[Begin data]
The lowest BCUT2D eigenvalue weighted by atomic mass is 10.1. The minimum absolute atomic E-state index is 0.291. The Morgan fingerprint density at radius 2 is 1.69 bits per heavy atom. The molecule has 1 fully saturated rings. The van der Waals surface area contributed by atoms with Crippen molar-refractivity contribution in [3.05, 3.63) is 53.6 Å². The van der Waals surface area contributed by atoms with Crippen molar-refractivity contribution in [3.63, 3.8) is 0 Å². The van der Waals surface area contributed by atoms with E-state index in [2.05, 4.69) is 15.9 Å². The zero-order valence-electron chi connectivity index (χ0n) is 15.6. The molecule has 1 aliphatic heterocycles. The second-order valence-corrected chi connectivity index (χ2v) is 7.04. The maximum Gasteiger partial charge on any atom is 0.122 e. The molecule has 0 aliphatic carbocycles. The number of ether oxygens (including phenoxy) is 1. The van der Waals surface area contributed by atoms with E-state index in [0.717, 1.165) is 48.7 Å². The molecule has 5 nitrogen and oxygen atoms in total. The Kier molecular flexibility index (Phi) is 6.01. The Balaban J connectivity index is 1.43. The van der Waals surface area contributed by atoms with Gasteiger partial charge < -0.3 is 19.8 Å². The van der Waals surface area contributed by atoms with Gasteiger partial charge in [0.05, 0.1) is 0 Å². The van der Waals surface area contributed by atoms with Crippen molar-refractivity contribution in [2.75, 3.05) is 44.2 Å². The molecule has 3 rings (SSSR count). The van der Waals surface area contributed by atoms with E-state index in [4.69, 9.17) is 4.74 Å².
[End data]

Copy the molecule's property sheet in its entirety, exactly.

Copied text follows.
The lowest BCUT2D eigenvalue weighted by atomic mass is 10.1. The minimum absolute atomic E-state index is 0.291. The Morgan fingerprint density at radius 2 is 1.69 bits per heavy atom. The molecule has 1 fully saturated rings. The van der Waals surface area contributed by atoms with Crippen molar-refractivity contribution in [3.05, 3.63) is 53.6 Å². The van der Waals surface area contributed by atoms with Crippen molar-refractivity contribution in [3.63, 3.8) is 0 Å². The van der Waals surface area contributed by atoms with E-state index in [2.05, 4.69) is 15.9 Å². The zero-order valence-electron chi connectivity index (χ0n) is 15.6. The molecule has 1 aliphatic heterocycles. The second-order valence-corrected chi connectivity index (χ2v) is 7.04. The maximum Gasteiger partial charge on any atom is 0.122 e. The molecule has 0 aliphatic carbocycles. The number of ether oxygens (including phenoxy) is 1. The van der Waals surface area contributed by atoms with E-state index in [0.717, 1.165) is 48.7 Å². The molecule has 5 nitrogen and oxygen atoms in total. The Kier molecular flexibility index (Phi) is 6.01. The Balaban J connectivity index is 1.43. The van der Waals surface area contributed by atoms with Gasteiger partial charge < -0.3 is 19.8 Å². The van der Waals surface area contributed by atoms with Gasteiger partial charge in [0.05, 0.1) is 0 Å². The van der Waals surface area contributed by atoms with Crippen molar-refractivity contribution in [2.75, 3.05) is 44.2 Å². The molecule has 3 rings (SSSR count). The van der Waals surface area contributed by atoms with E-state index in [4.69, 9.17) is 4.74 Å².